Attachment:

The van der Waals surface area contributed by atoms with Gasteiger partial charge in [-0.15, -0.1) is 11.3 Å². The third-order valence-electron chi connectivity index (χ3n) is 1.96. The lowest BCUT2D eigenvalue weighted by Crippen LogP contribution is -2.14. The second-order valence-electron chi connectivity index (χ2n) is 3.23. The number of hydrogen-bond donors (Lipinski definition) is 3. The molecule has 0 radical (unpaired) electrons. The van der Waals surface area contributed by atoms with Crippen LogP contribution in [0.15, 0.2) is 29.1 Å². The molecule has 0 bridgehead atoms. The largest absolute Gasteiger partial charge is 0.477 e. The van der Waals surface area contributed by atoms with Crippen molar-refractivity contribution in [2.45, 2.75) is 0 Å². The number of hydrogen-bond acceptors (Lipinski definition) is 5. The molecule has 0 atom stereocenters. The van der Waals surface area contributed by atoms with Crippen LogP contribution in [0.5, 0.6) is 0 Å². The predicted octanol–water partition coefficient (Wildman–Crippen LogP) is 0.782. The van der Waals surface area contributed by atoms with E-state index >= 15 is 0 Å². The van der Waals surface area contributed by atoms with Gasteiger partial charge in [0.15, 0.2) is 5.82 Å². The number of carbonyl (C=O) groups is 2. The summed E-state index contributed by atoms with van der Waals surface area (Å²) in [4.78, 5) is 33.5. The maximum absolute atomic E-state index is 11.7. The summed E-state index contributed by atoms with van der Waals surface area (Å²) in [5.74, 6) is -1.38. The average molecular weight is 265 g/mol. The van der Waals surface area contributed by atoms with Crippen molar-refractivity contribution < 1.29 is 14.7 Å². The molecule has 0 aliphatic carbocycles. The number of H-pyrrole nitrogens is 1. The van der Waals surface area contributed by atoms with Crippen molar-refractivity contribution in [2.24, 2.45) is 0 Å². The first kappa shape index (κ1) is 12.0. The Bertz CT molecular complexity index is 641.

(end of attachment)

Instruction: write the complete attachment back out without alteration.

The van der Waals surface area contributed by atoms with Gasteiger partial charge in [-0.15, -0.1) is 11.3 Å². The third-order valence-electron chi connectivity index (χ3n) is 1.96. The lowest BCUT2D eigenvalue weighted by Crippen LogP contribution is -2.14. The second-order valence-electron chi connectivity index (χ2n) is 3.23. The number of hydrogen-bond donors (Lipinski definition) is 3. The molecule has 0 radical (unpaired) electrons. The van der Waals surface area contributed by atoms with Crippen LogP contribution in [0.15, 0.2) is 29.1 Å². The molecule has 0 bridgehead atoms. The largest absolute Gasteiger partial charge is 0.477 e. The van der Waals surface area contributed by atoms with Crippen molar-refractivity contribution in [2.45, 2.75) is 0 Å². The number of hydrogen-bond acceptors (Lipinski definition) is 5. The molecule has 0 atom stereocenters. The van der Waals surface area contributed by atoms with Crippen LogP contribution in [0.5, 0.6) is 0 Å². The predicted octanol–water partition coefficient (Wildman–Crippen LogP) is 0.782. The van der Waals surface area contributed by atoms with E-state index >= 15 is 0 Å². The van der Waals surface area contributed by atoms with Gasteiger partial charge in [0.15, 0.2) is 5.82 Å². The number of carbonyl (C=O) groups is 2. The summed E-state index contributed by atoms with van der Waals surface area (Å²) in [4.78, 5) is 33.5. The maximum absolute atomic E-state index is 11.7. The summed E-state index contributed by atoms with van der Waals surface area (Å²) in [5.74, 6) is -1.38. The average molecular weight is 265 g/mol. The van der Waals surface area contributed by atoms with Crippen molar-refractivity contribution < 1.29 is 14.7 Å². The molecule has 0 aliphatic carbocycles. The number of H-pyrrole nitrogens is 1. The van der Waals surface area contributed by atoms with Crippen molar-refractivity contribution in [2.24, 2.45) is 0 Å². The first kappa shape index (κ1) is 12.0. The Bertz CT molecular complexity index is 641.